Method: Most studies are required to go through an ethics and review board, and although it is not specifically mentioned that this study was it can be assumed. The study was conducted by members of the epidemiology department at the University of Iowa, so, because this was conducted at a university hospital, there had to be IRB approval for the subjects. The authors specifically talk about the minimization of risks among the original participants. However, since this study is based on database research and not actual participants that the authors worked with, there was no danger to participants from this research.

Research Design: The study used such a wide population base that the findings are easily extrapolated to the general population. Issues of validity were taken care of by the relative simplicity of the design, and by the minimization of variables. As far as comparisons, during the literature review the authors looked at each variable and the work which had been conducted already. It seems that every effort was made to make sure that the study accounted for every possible variable in some way.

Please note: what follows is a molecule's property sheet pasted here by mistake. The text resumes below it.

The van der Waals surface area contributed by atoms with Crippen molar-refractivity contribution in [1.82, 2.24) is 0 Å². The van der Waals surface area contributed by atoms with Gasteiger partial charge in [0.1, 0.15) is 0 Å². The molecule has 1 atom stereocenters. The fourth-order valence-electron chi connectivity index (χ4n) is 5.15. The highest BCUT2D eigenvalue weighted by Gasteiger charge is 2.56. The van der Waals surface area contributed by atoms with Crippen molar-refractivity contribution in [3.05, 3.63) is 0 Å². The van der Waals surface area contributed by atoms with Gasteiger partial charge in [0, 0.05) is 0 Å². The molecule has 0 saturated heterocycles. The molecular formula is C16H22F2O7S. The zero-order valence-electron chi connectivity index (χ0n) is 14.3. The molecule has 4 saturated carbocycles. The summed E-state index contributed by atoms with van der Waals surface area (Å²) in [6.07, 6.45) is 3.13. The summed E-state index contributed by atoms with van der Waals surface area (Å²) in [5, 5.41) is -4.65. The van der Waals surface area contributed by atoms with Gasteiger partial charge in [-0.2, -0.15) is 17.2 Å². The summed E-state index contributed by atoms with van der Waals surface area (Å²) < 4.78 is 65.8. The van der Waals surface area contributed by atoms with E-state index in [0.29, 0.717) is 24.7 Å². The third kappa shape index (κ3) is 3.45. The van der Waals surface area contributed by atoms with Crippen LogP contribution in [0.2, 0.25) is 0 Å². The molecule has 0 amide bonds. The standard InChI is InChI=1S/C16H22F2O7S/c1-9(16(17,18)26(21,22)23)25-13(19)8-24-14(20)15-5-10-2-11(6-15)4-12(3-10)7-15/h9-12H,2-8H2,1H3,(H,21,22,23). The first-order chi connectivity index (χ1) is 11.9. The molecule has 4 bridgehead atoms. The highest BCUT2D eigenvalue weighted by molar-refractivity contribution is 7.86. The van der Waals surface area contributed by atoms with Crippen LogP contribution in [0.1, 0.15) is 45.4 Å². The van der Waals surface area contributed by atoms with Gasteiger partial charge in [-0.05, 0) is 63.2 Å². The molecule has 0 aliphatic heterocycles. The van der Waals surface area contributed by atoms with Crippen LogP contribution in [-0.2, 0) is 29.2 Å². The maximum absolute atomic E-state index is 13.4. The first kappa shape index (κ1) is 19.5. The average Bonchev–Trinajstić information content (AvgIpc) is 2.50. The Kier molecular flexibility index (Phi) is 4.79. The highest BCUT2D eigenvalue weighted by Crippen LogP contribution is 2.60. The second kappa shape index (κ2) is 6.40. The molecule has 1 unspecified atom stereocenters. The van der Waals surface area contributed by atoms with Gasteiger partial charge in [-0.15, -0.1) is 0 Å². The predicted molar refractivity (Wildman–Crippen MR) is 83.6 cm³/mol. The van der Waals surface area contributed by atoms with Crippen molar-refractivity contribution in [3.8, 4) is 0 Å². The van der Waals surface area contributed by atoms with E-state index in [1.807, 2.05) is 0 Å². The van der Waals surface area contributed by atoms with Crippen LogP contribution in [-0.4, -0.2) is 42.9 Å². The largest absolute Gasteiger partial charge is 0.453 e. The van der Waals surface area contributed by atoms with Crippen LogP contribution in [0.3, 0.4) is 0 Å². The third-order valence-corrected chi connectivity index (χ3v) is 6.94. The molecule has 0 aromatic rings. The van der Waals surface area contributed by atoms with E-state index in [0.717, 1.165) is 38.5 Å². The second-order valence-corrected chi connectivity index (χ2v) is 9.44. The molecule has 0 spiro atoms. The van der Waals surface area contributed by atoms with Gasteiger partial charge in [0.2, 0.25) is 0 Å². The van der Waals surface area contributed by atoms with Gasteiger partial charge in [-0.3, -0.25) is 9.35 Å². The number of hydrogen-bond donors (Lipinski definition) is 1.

Population and Sample: The research sample is taken from a database of patients in a large study conducted by the Women's Health Initiative Observational Study. The women were postmenopausal and the ones selected for the present study had no prior complaints of heart disease. The women were aged from 50-79 years. The researchers used the records of 83,622 women who met the criteria of the study. The sample size is extremely large which will mostly eliminate any biases that may usually occur. Because of the large sample size the authors are able to easily extrapolate the findings across cultural divides. No power analysis was used because the researchers were able to use the entire database and search for likely candidates. It was not necessary to determine what the ideal minimum sample size would be because there were no restrains on the population size used. Meaning the sample size far exceeded the minimum necessary requirements.